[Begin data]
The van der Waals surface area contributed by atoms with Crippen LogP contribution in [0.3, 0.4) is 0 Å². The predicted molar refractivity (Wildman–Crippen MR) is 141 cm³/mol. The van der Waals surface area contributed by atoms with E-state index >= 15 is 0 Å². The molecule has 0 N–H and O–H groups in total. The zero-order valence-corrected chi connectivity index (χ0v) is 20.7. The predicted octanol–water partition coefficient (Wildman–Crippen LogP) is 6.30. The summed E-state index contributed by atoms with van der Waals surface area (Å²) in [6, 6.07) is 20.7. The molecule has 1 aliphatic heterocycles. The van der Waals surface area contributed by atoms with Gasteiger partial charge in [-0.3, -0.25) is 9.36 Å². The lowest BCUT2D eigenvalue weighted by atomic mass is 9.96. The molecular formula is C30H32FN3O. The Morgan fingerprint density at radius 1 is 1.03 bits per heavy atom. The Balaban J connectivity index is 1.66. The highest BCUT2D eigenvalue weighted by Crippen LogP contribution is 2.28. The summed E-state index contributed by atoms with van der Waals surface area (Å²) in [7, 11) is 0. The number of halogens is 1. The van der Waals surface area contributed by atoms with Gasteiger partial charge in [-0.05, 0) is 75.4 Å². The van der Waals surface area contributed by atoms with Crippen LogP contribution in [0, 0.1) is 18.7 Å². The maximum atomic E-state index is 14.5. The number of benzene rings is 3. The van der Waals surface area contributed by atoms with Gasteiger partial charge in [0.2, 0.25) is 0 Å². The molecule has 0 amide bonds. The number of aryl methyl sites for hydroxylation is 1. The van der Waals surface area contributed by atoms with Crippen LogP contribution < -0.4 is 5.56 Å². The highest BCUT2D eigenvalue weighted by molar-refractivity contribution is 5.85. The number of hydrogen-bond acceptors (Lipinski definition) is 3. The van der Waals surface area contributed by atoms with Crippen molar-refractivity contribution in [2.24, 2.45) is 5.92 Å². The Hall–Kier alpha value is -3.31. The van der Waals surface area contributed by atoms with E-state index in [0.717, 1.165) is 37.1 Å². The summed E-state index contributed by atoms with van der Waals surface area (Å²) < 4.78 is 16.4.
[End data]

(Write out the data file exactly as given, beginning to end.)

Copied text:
The van der Waals surface area contributed by atoms with Crippen LogP contribution in [0.3, 0.4) is 0 Å². The predicted molar refractivity (Wildman–Crippen MR) is 141 cm³/mol. The van der Waals surface area contributed by atoms with E-state index >= 15 is 0 Å². The molecule has 0 N–H and O–H groups in total. The zero-order valence-corrected chi connectivity index (χ0v) is 20.7. The predicted octanol–water partition coefficient (Wildman–Crippen LogP) is 6.30. The summed E-state index contributed by atoms with van der Waals surface area (Å²) in [6, 6.07) is 20.7. The molecule has 1 aliphatic heterocycles. The van der Waals surface area contributed by atoms with Gasteiger partial charge in [-0.3, -0.25) is 9.36 Å². The lowest BCUT2D eigenvalue weighted by atomic mass is 9.96. The molecular formula is C30H32FN3O. The Morgan fingerprint density at radius 1 is 1.03 bits per heavy atom. The Balaban J connectivity index is 1.66. The highest BCUT2D eigenvalue weighted by Crippen LogP contribution is 2.28. The summed E-state index contributed by atoms with van der Waals surface area (Å²) in [7, 11) is 0. The number of halogens is 1. The van der Waals surface area contributed by atoms with Gasteiger partial charge in [-0.05, 0) is 75.4 Å². The van der Waals surface area contributed by atoms with Crippen LogP contribution in [0, 0.1) is 18.7 Å². The maximum atomic E-state index is 14.5. The number of benzene rings is 3. The van der Waals surface area contributed by atoms with Gasteiger partial charge in [0.2, 0.25) is 0 Å². The molecule has 0 amide bonds. The number of aryl methyl sites for hydroxylation is 1. The van der Waals surface area contributed by atoms with Crippen LogP contribution < -0.4 is 5.56 Å². The highest BCUT2D eigenvalue weighted by molar-refractivity contribution is 5.85. The number of hydrogen-bond acceptors (Lipinski definition) is 3. The van der Waals surface area contributed by atoms with Crippen molar-refractivity contribution in [2.24, 2.45) is 5.92 Å². The Hall–Kier alpha value is -3.31. The van der Waals surface area contributed by atoms with E-state index in [0.717, 1.165) is 37.1 Å². The summed E-state index contributed by atoms with van der Waals surface area (Å²) < 4.78 is 16.4.